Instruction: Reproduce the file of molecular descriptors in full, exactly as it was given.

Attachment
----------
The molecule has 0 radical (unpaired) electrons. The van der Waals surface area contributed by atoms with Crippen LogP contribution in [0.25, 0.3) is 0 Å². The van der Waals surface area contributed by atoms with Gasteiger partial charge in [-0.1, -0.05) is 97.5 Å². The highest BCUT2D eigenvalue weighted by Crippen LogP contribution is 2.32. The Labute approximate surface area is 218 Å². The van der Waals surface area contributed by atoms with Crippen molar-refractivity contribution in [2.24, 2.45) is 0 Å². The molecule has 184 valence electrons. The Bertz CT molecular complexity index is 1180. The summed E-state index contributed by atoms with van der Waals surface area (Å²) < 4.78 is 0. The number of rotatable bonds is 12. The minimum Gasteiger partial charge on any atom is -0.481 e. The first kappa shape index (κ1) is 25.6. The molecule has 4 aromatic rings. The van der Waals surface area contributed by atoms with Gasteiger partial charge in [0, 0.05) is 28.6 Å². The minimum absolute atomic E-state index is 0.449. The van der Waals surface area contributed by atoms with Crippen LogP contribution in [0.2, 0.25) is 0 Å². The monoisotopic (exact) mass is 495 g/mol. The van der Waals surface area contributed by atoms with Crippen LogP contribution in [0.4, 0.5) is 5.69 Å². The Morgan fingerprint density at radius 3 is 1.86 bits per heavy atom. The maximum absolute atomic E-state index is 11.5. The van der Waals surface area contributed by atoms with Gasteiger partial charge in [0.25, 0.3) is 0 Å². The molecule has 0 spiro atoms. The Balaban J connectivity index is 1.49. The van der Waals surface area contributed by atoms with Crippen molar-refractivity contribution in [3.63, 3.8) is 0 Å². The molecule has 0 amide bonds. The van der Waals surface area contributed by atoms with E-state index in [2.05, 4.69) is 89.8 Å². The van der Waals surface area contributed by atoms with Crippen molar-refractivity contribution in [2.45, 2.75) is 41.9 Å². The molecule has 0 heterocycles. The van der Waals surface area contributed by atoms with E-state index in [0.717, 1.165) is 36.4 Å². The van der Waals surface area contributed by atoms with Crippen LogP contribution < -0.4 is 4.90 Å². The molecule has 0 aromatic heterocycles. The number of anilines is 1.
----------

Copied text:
The molecule has 0 radical (unpaired) electrons. The van der Waals surface area contributed by atoms with Crippen LogP contribution in [0.25, 0.3) is 0 Å². The van der Waals surface area contributed by atoms with Gasteiger partial charge in [-0.1, -0.05) is 97.5 Å². The highest BCUT2D eigenvalue weighted by Crippen LogP contribution is 2.32. The Labute approximate surface area is 218 Å². The van der Waals surface area contributed by atoms with Crippen molar-refractivity contribution in [2.24, 2.45) is 0 Å². The molecule has 184 valence electrons. The Bertz CT molecular complexity index is 1180. The summed E-state index contributed by atoms with van der Waals surface area (Å²) < 4.78 is 0. The number of rotatable bonds is 12. The minimum Gasteiger partial charge on any atom is -0.481 e. The first kappa shape index (κ1) is 25.6. The molecule has 4 aromatic rings. The van der Waals surface area contributed by atoms with Gasteiger partial charge in [0, 0.05) is 28.6 Å². The minimum absolute atomic E-state index is 0.449. The van der Waals surface area contributed by atoms with Crippen LogP contribution in [0.2, 0.25) is 0 Å². The monoisotopic (exact) mass is 495 g/mol. The van der Waals surface area contributed by atoms with Crippen LogP contribution in [0.4, 0.5) is 5.69 Å². The Morgan fingerprint density at radius 3 is 1.86 bits per heavy atom. The maximum absolute atomic E-state index is 11.5. The van der Waals surface area contributed by atoms with Gasteiger partial charge in [0.25, 0.3) is 0 Å². The molecule has 0 spiro atoms. The Balaban J connectivity index is 1.49. The van der Waals surface area contributed by atoms with Crippen molar-refractivity contribution in [3.63, 3.8) is 0 Å². The molecule has 0 amide bonds. The van der Waals surface area contributed by atoms with E-state index in [2.05, 4.69) is 89.8 Å². The van der Waals surface area contributed by atoms with Crippen molar-refractivity contribution in [2.45, 2.75) is 41.9 Å². The molecule has 0 heterocycles. The van der Waals surface area contributed by atoms with E-state index in [0.717, 1.165) is 36.4 Å². The van der Waals surface area contributed by atoms with Crippen LogP contribution < -0.4 is 4.90 Å². The molecule has 0 aromatic heterocycles. The number of anilines is 1.